Amparo Bertram (spacealien_vamp) wrote,
Amparo Bertram
spacealien_vamp

Australia trip report, Day 3

March 8

I woke up early--this time just from habit--and had no choice but to sit around reading some more. The first bus from my hotel to town didn't leave until 8am, which left me with several hours to kill. Finally the bus arrived and dropped me off at the train station across from the mall. There I purchased a day trip package to the town of Kuranda. The package included a scenic rail tour, entry to koala, bird, and butterfly parks, and a ticket for the Skyrail back.

Those among you who have been with me to Tokyo Tower may see where this is going.

I went to the food court at the mall to pick up some breakfast. The rest of the stores wouldn't open until 9, but at least I could buy food. Then I boarded the train, only to find that the person who gave me my ticket had somehow double booked my seat. I wound up displacing one of a group of four husky Australian men in the coveted window seat. Thankfully, the men were very nice, and one of them (who must have been on the trip before) advised me on where to look to get the best photographs.

The trip was indeed every bit as scenic as promised. The train wound its way through the mountains, at one point making a 180° hairpin turn, at another point driving nearly under a waterfall. The one thing that worried me was that my camera battery only had 30 minutes of time left.

I arrived in Kuranda Village and walked up the avenue of souvenir shops to the koala park, where I had my picture taken holding a koala. Apparently a single koala is only allowed to be held for a half hour per day (according to Australian law), so only a few parks have enough koalas that they can rotate their schedules to accommodate a sufficient amount of holding time.

After the koala park, I continued on to the bird park, at which point my camera battery started to sputter out. I squeezed as much juice out of it as I could, both there and at the butterfly park. I ended my visit with a lovely vegetarian pizza and some browsing at the souvenir shops.

The next leg of my journey was on something called a Skyrail. I didn't think too much of it at the time I booked the tour, but then I arrived at the Skyrail station and realized the horror of my situation. I was to take the gondola-type ropeway back, over the mountains that I had come through on the train, high above the canopy of the tropical rainforest.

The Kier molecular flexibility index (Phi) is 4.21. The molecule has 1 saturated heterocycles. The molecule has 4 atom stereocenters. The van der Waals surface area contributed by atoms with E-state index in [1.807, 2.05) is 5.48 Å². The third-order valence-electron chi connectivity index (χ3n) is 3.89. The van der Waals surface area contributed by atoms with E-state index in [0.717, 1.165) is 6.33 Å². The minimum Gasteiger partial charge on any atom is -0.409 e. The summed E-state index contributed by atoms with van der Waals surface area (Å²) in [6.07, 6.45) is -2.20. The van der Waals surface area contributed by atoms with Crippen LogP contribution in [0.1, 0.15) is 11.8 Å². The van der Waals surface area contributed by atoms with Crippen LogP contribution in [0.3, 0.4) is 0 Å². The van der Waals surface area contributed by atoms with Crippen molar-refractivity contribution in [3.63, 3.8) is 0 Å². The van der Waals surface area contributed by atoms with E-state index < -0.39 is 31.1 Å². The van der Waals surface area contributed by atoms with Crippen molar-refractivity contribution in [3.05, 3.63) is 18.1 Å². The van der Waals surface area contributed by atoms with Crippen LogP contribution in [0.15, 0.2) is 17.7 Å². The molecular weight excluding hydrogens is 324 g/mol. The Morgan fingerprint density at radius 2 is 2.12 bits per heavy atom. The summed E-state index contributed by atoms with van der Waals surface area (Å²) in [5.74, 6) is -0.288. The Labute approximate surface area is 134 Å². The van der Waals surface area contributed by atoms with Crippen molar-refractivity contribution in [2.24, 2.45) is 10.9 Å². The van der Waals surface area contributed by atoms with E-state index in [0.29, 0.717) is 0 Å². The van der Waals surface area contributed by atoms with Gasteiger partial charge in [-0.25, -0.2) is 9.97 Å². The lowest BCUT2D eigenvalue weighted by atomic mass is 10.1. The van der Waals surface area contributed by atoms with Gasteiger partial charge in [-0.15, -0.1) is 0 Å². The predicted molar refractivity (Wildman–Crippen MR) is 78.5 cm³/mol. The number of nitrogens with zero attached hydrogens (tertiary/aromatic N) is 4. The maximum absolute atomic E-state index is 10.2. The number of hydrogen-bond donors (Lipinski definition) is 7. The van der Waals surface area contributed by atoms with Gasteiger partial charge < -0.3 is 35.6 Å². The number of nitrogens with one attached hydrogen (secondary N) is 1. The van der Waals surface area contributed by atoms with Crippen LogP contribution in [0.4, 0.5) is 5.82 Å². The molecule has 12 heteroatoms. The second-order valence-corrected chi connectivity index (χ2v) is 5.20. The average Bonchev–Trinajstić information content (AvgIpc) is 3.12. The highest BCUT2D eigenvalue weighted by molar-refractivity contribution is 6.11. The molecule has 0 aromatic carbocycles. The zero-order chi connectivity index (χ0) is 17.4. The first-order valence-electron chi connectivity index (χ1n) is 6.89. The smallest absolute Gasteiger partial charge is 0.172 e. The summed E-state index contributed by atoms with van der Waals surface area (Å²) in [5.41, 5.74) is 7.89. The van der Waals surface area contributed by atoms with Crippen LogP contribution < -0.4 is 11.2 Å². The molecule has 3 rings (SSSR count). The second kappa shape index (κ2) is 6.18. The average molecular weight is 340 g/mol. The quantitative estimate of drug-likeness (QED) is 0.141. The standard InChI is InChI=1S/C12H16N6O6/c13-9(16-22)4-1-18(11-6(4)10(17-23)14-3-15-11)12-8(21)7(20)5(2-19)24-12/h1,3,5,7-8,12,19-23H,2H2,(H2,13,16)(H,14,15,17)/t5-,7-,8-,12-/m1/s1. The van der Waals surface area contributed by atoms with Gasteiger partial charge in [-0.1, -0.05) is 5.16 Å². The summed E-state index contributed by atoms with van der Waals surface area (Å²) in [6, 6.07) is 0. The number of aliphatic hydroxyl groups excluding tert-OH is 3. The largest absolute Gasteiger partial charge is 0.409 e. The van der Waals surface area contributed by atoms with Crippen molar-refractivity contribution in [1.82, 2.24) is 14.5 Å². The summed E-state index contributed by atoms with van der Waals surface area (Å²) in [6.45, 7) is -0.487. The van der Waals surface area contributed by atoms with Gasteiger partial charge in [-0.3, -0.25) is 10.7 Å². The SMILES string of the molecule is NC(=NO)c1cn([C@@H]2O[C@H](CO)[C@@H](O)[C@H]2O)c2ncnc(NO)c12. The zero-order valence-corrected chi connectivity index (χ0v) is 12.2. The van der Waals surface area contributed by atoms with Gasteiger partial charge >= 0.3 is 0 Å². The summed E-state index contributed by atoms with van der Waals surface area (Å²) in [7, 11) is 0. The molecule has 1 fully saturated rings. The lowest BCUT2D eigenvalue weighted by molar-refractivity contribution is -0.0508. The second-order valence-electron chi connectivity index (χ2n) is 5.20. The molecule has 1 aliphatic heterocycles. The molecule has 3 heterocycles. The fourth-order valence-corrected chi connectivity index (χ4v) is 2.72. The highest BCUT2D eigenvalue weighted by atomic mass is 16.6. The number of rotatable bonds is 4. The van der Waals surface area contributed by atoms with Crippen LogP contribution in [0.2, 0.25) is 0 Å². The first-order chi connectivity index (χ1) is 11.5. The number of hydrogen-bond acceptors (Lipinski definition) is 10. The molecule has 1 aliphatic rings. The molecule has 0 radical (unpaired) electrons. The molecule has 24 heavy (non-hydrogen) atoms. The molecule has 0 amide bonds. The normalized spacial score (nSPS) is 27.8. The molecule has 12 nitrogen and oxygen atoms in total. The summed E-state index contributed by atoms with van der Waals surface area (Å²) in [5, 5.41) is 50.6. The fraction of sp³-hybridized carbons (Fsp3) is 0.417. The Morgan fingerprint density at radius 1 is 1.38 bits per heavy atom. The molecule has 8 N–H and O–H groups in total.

This was not some five minute ferris wheel ride. Including two brief stops to go down and look at the rainforest flora, the trip was expected to take an hour and a half.

Oh. Joy.

I spent most of the trip gripping my seat tightly to prevent myself from making any sudden moves that would rock the gondola. I did, however, force myself to look out at the scenery, knowing that I would probably never have such an opportunity again (if I could at all help it).

Needless to say, the gondola didn't fall out of the sky, and I made it to my destination safely. I took the bus back to Cairns, relieved to be back on the ground.

When I got back, I dropped into the mall again in search of another book, as I was finally reaching the last of what I had in my possession. I was happily scanning the shelves of paperbacks when I flipped one over to read the plot description on the back and chanced to see the price tag.

Now, I know that books have gotten more expensive recently. English-language books are particularly expensive in Japan, but that makes sense. The market is small, and they have to pay to import the books from New York or London or wherever. However, I reasoned that such wouldn't be a problem in Australia. After all, it's an English-speaking country, so the market is much larger than in Japan. Also, it has its own printing companies. Therefore, taking into account that things in Australia are comparatively expensive, I estimated that a paperback would probably be about $8-10.

When I saw the price tag on the book in my hand, my eyes bugged out. Even if I had the wild and crazy notion to double my estimate, I still would have fallen short. The price on the book was $22.

Twenty-two dollars. For a paperback.

And that was one of the cheaper books. As I checked more on the shelf, I found that the thicker novels got up to $26.

All I can say is, what the HECK, Australia?!

...Sadly, the thought of all the boredom I would face in the coming days without a book to read forced me to pick something, despite the price. Addiction is a dangerous thing.

I got back to my hotel room thinking, "Hey, I'll plug my camera into the recharger to fill the battery up for tomorrow." That was the moment it struck me that the recharger is a Japanese electrical appliance and, as such, cannot be plugged into an Australian outlet without an adapter.

Well, shoot.
Tags: australia
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